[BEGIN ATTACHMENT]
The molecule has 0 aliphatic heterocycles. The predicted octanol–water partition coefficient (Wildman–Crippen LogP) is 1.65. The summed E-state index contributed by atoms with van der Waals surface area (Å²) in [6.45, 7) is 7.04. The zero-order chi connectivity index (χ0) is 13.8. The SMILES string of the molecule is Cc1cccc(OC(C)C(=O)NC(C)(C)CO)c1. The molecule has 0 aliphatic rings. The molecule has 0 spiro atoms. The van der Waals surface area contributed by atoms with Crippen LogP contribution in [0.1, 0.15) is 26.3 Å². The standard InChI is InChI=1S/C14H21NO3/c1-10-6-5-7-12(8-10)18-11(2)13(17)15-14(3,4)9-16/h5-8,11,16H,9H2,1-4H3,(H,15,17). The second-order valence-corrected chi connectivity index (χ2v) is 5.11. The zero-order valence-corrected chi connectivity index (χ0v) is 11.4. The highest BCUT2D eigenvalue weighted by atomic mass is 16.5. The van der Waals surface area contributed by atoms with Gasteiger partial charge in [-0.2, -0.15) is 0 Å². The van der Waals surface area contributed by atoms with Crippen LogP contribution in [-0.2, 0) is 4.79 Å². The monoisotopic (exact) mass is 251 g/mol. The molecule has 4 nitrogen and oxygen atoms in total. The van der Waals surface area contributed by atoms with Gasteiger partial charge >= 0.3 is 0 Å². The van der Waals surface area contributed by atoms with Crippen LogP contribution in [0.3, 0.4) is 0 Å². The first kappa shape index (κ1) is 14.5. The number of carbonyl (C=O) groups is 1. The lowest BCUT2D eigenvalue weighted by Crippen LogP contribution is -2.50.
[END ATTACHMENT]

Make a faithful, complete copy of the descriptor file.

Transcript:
The molecule has 0 aliphatic heterocycles. The predicted octanol–water partition coefficient (Wildman–Crippen LogP) is 1.65. The summed E-state index contributed by atoms with van der Waals surface area (Å²) in [6.45, 7) is 7.04. The zero-order chi connectivity index (χ0) is 13.8. The SMILES string of the molecule is Cc1cccc(OC(C)C(=O)NC(C)(C)CO)c1. The molecule has 0 aliphatic rings. The molecule has 0 spiro atoms. The van der Waals surface area contributed by atoms with Crippen LogP contribution in [0.1, 0.15) is 26.3 Å². The standard InChI is InChI=1S/C14H21NO3/c1-10-6-5-7-12(8-10)18-11(2)13(17)15-14(3,4)9-16/h5-8,11,16H,9H2,1-4H3,(H,15,17). The second-order valence-corrected chi connectivity index (χ2v) is 5.11. The zero-order valence-corrected chi connectivity index (χ0v) is 11.4. The highest BCUT2D eigenvalue weighted by atomic mass is 16.5. The van der Waals surface area contributed by atoms with Gasteiger partial charge in [-0.2, -0.15) is 0 Å². The van der Waals surface area contributed by atoms with Crippen LogP contribution in [-0.2, 0) is 4.79 Å². The monoisotopic (exact) mass is 251 g/mol. The molecule has 4 nitrogen and oxygen atoms in total. The van der Waals surface area contributed by atoms with Gasteiger partial charge >= 0.3 is 0 Å². The van der Waals surface area contributed by atoms with Crippen LogP contribution in [0.3, 0.4) is 0 Å². The first kappa shape index (κ1) is 14.5. The number of carbonyl (C=O) groups is 1. The lowest BCUT2D eigenvalue weighted by Crippen LogP contribution is -2.50.